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The Handmaid’s Tale

Back to the future in this creepy, dystopian tale

I devoured Margaret Atwood’s The Blind Assassin and Alias Grace when they came out quite a few years ago, but somehow missed The Handmaid’s Tale. That was a mistake. Atwood’s dystopian, futuristic story about a totalitarian regime where women’s bodies are political currency has become a modern classic since it was published in 1985. Even more relevant now with religious and political extremism on the rise, The Handmaid’s Tale is about to come out as a TV-series. I suggest reading it first. It’s creepy, it’s dark and it’s a page-turner that will keep you reading long into the night.

We are in New England, renamed Gilead, sometime in the not too distant future. Christian fundamentalists have taken over. All women have been fired from their jobs and classified as Martha’s (house slaves), Wives (wives of the rulers, the Commanders), Aunts (brainwashers hired by the regime) or, as our narrator Offred, Handmaidens (breeding ‘machines’).

Offred, (Of-Fred, the possession of Fred of her Commander) used to have a normal life, a normal name, a husband she loved and a five-year old daughter. But that’s no more than a faint memory. She now lives with the Commander and his wife as a prisoner, with the sole purpose of carrying the Commander’s child. Pollution and nuclear disasters have rendered most women infertile. A functioning womb is a sought after thing.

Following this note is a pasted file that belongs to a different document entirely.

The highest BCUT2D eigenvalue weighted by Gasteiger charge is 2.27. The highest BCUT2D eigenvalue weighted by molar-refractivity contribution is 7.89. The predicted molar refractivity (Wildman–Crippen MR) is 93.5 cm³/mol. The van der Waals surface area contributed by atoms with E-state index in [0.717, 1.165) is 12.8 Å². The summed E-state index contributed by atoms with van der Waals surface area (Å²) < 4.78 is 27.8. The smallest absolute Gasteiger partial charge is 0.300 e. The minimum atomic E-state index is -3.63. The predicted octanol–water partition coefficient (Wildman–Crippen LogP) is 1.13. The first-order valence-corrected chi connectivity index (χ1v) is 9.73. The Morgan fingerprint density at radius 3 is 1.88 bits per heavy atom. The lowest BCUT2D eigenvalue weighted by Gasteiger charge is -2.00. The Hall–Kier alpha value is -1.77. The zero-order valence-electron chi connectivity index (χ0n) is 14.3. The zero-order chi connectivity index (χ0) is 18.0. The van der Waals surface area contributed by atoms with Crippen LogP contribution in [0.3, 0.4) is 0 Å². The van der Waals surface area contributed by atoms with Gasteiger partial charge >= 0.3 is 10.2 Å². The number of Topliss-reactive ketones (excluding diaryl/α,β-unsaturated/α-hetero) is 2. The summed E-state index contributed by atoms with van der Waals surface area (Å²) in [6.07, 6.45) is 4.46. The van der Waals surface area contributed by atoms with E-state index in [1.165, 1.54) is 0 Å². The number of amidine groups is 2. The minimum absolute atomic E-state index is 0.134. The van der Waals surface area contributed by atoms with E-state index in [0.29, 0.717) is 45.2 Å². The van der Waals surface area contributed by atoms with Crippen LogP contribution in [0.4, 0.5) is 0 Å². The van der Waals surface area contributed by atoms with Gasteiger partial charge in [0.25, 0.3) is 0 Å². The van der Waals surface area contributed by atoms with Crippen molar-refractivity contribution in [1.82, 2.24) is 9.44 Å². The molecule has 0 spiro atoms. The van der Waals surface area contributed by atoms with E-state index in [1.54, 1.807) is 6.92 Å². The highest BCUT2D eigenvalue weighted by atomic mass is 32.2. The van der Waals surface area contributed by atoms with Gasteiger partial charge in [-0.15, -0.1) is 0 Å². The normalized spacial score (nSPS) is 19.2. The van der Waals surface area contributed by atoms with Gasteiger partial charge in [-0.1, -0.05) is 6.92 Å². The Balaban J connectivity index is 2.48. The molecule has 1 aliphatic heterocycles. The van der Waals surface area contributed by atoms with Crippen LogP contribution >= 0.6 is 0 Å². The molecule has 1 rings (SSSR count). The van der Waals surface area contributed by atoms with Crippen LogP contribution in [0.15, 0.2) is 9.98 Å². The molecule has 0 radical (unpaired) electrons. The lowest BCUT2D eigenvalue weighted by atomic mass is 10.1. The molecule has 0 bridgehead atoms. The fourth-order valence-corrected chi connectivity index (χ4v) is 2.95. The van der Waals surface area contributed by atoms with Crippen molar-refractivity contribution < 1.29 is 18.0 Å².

Atwood’s Gilead is utterly terrifying, in a medieval sort of way. There are lynching, torture and public executions, usually by hanging. Women are forced to wear cloaks and hoods, colour coded according to their roles. There’s mandatory praying. All books and magazines have been burnt. Spies are everywhere, ready to report anyone to the authorities. Rebelling would constitute suicide. Most significant of all, we’re firmly back to the Dark Ages when it comes to attitudes to women.

Gilead’s use of reproduction and women’s’ bodies as political tools is, of course, the main theme of Atwood’s book. But the pre-regime society wasn’t perfect either, a highly sexualised society, on the opposite side of the spectrum.

There is more than one kind of freedom, said Aunt Lydia. Freedom to and freedom from. In the days of anarchy it was freedom to. Now you are being given freedom from. Don’t underrate it.

Atwood wants us to reflect on feminism, on the progress made (although we are by now means there yet, Atwood says) and how quickly it can be reversed. The same goes for democracy. The parallels to what goes on in the so-called Islamic Sate are eerie. And, many would argue, to some of Donald Trump’s policies. Sales of The Handmaid’s Tale have spiked since Trump’s election.

This book is page-turner, a nail bitingly good read until the very last page. In the right hands, it should make a riveting film. Judging by the early reviews of Hulu’s series, it seems like they’ve succeeded. I, for one, can’t wait to see it.

The Handmaid’s Tale is published by Vintage Books, 324 pages.

Margaret Atwood: The Handmaid’s Tale sales boosted by fear of Trump

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